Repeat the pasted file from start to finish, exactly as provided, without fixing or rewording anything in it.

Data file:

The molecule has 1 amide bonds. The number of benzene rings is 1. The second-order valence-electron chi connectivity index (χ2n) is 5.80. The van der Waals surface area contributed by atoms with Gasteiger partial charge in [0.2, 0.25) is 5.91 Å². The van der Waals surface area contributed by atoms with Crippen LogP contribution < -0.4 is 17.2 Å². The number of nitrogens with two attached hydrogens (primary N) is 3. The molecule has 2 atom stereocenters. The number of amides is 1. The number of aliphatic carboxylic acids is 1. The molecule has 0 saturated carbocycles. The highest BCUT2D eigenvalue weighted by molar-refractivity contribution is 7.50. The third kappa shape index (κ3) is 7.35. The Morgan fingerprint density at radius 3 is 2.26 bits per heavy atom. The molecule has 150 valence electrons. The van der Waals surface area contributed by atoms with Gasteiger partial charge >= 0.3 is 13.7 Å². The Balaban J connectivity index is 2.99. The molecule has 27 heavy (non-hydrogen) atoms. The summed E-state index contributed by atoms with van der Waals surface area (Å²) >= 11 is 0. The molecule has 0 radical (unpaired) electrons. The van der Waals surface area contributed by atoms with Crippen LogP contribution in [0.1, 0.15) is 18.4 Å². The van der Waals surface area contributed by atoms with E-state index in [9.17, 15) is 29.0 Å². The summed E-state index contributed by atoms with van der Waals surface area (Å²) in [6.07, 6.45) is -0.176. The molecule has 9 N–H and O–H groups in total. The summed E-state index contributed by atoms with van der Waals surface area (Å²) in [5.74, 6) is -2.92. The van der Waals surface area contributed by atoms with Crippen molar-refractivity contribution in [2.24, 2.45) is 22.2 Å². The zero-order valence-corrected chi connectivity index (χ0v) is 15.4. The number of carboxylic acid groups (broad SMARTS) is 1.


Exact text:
The molecule has 1 amide bonds. The number of benzene rings is 1. The second-order valence-electron chi connectivity index (χ2n) is 5.80. The van der Waals surface area contributed by atoms with Gasteiger partial charge in [0.2, 0.25) is 5.91 Å². The van der Waals surface area contributed by atoms with Crippen LogP contribution < -0.4 is 17.2 Å². The number of nitrogens with two attached hydrogens (primary N) is 3. The molecule has 2 atom stereocenters. The number of amides is 1. The number of aliphatic carboxylic acids is 1. The molecule has 0 saturated carbocycles. The highest BCUT2D eigenvalue weighted by molar-refractivity contribution is 7.50. The third kappa shape index (κ3) is 7.35. The Morgan fingerprint density at radius 3 is 2.26 bits per heavy atom. The molecule has 150 valence electrons. The van der Waals surface area contributed by atoms with Gasteiger partial charge >= 0.3 is 13.7 Å². The Balaban J connectivity index is 2.99. The molecule has 27 heavy (non-hydrogen) atoms. The summed E-state index contributed by atoms with van der Waals surface area (Å²) >= 11 is 0. The molecule has 0 radical (unpaired) electrons. The van der Waals surface area contributed by atoms with Crippen LogP contribution in [0.1, 0.15) is 18.4 Å². The van der Waals surface area contributed by atoms with E-state index in [9.17, 15) is 29.0 Å². The summed E-state index contributed by atoms with van der Waals surface area (Å²) in [6.07, 6.45) is -0.176. The molecule has 9 N–H and O–H groups in total. The summed E-state index contributed by atoms with van der Waals surface area (Å²) in [5.74, 6) is -2.92. The van der Waals surface area contributed by atoms with Crippen molar-refractivity contribution in [2.24, 2.45) is 22.2 Å². The zero-order valence-corrected chi connectivity index (χ0v) is 15.4. The number of carboxylic acid groups (broad SMARTS) is 1.